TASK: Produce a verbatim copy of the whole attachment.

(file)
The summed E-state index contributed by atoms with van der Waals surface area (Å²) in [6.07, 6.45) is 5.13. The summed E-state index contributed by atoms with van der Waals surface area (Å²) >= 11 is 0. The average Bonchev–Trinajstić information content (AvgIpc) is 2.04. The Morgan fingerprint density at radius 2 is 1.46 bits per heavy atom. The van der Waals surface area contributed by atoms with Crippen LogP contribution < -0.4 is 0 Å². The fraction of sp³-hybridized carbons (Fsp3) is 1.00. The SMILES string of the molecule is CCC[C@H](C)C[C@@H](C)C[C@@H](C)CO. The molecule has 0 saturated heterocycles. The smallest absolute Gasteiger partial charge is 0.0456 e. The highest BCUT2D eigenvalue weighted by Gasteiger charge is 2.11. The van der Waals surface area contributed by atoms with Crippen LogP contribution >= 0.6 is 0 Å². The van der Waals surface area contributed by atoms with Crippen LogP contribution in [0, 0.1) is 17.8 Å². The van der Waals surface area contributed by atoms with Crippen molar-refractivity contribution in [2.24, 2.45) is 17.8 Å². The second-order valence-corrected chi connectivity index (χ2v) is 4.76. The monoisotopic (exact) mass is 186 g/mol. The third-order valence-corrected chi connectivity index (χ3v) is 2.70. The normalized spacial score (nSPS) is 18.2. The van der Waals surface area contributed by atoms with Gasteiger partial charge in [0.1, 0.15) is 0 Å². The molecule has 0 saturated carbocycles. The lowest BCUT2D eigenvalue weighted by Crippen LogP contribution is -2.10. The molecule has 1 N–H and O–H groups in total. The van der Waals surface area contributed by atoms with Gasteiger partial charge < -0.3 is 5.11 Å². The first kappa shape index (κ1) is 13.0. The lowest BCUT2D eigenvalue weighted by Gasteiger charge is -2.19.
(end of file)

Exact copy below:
The summed E-state index contributed by atoms with van der Waals surface area (Å²) in [6.07, 6.45) is 5.13. The summed E-state index contributed by atoms with van der Waals surface area (Å²) >= 11 is 0. The average Bonchev–Trinajstić information content (AvgIpc) is 2.04. The Morgan fingerprint density at radius 2 is 1.46 bits per heavy atom. The van der Waals surface area contributed by atoms with Crippen LogP contribution < -0.4 is 0 Å². The fraction of sp³-hybridized carbons (Fsp3) is 1.00. The SMILES string of the molecule is CCC[C@H](C)C[C@@H](C)C[C@@H](C)CO. The molecule has 0 saturated heterocycles. The smallest absolute Gasteiger partial charge is 0.0456 e. The highest BCUT2D eigenvalue weighted by Gasteiger charge is 2.11. The van der Waals surface area contributed by atoms with Crippen LogP contribution >= 0.6 is 0 Å². The van der Waals surface area contributed by atoms with Crippen LogP contribution in [0, 0.1) is 17.8 Å². The van der Waals surface area contributed by atoms with Crippen molar-refractivity contribution in [2.24, 2.45) is 17.8 Å². The second-order valence-corrected chi connectivity index (χ2v) is 4.76. The monoisotopic (exact) mass is 186 g/mol. The third-order valence-corrected chi connectivity index (χ3v) is 2.70. The normalized spacial score (nSPS) is 18.2. The van der Waals surface area contributed by atoms with Gasteiger partial charge in [0.1, 0.15) is 0 Å². The molecule has 0 saturated carbocycles. The lowest BCUT2D eigenvalue weighted by Crippen LogP contribution is -2.10. The molecule has 1 N–H and O–H groups in total. The van der Waals surface area contributed by atoms with Gasteiger partial charge < -0.3 is 5.11 Å². The first kappa shape index (κ1) is 13.0. The lowest BCUT2D eigenvalue weighted by Gasteiger charge is -2.19.